To say the understanding and control of fire was a critical point in human evolution would be an understatement. With the control of fire, soon after came the advent of cooking and advancements in socialization and warfare. Archeological evidence is not definitive on exactly when our hominid ancestors first mastered flame as a tool, but the earliest secure evidence for controlled burning occurred during the early Acheulean occupation, approximately 1 million years ago, and so fire exposed early civilizations to a new mechanism of injury—burns.
Degrees of burn injury
Most current surgical texts have separated themselves from the six degrees of burn injury first described by Guillaume Dupuytren, a French anatomist and military surgeon, in 1832.1 The lesser-known fourth-, fifth-, and sixth-degree burns involve thermal destruction of the fascia, muscle, tendon, and bone.1
The more clinically common thermal injuries are described in terms of degree or thickness. Superficial, or first-degree, burns involve only the epidermis. The most obvious example would be a sunburn. Second-degree burns can be classified into superficial and deep, partial thickness. Superficial partial thickness injuries extend into the papillary dermis, typically forming blisters. Underneath these blisters lies a pink, moist, blanching, and hypersensitive wound bed that will typically heal with proper wound care in two to three weeks. Deep partial thickness injuries extend into the reticular dermis and may also blister, but they typically have a dry, pink and white, mottled appearance. Even with proper wound care and therapy, these injuries may stall in the healing process and require excision and grafting. Full-thickness, or third-degree, burns involve the entire dermis and may extend into the subcutaneous tissue. These injuries appear dry, leathery, and firm and may be accompanied by charred tissue resembling parchment paper. These wounds are typically insensate due to destroyed nerve endings. Early excision and grafting of these injuries reduces morbidity, mortality, and hospital length of stay.2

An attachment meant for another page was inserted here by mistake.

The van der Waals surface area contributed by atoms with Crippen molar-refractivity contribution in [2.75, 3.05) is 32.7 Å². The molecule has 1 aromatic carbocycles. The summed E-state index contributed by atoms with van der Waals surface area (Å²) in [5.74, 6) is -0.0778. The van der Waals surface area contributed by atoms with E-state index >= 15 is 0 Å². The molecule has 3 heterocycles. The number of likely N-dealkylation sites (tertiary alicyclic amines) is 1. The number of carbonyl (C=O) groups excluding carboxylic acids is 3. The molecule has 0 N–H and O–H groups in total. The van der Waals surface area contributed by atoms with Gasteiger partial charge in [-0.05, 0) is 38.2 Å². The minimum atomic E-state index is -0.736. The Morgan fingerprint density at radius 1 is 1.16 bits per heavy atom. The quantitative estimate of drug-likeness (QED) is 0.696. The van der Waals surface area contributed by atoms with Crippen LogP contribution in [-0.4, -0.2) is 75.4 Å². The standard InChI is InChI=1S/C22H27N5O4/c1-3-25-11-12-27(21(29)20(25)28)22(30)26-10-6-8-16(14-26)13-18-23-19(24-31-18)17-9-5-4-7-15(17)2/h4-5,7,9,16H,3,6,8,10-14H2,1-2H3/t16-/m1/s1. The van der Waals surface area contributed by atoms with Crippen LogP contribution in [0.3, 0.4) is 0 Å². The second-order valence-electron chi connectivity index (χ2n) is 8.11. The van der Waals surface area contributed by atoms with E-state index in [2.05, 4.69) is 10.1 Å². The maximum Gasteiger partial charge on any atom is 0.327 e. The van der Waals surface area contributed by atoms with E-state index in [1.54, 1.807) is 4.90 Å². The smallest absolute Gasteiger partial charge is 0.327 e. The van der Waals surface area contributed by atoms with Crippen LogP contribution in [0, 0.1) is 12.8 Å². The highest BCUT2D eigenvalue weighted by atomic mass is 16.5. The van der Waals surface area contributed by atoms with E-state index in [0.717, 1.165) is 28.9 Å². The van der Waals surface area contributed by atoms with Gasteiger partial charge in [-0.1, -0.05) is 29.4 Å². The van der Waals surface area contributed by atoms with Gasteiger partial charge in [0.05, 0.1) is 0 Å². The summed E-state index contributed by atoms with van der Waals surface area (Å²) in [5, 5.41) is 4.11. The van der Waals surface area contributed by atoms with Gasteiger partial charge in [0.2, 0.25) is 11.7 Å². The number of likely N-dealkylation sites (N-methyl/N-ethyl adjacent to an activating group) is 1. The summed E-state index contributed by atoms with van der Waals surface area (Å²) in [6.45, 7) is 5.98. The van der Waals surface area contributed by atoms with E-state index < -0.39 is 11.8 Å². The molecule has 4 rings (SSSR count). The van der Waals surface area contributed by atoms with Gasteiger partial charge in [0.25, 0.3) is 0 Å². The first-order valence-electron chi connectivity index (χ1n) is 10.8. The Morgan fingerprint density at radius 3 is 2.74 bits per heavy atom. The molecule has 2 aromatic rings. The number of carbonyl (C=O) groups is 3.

Morbidity and mortality
From 2010 to 2012 annually an estimated 2,465 civilian fire fatalities resulted from 1,700 fires in residential buildings and an estimated 366,900 residential building fires in the U.S.3 Understandably, regional differences in economic status, housing construction, and heating devices influence the death rates resulting from residential building fires or house fires. The most common cause of such fatalities is careless smoking, followed by arson, and the third most common cause is defective or inappropriately used heating devices. Scalds are the most frequent type of thermal injury overall, but fire and flame injuries are the most frequent to require hospital admission.4 The total annual cost of burns, including medical costs and costs of lost productivity, is estimated to be $7.5 billion.4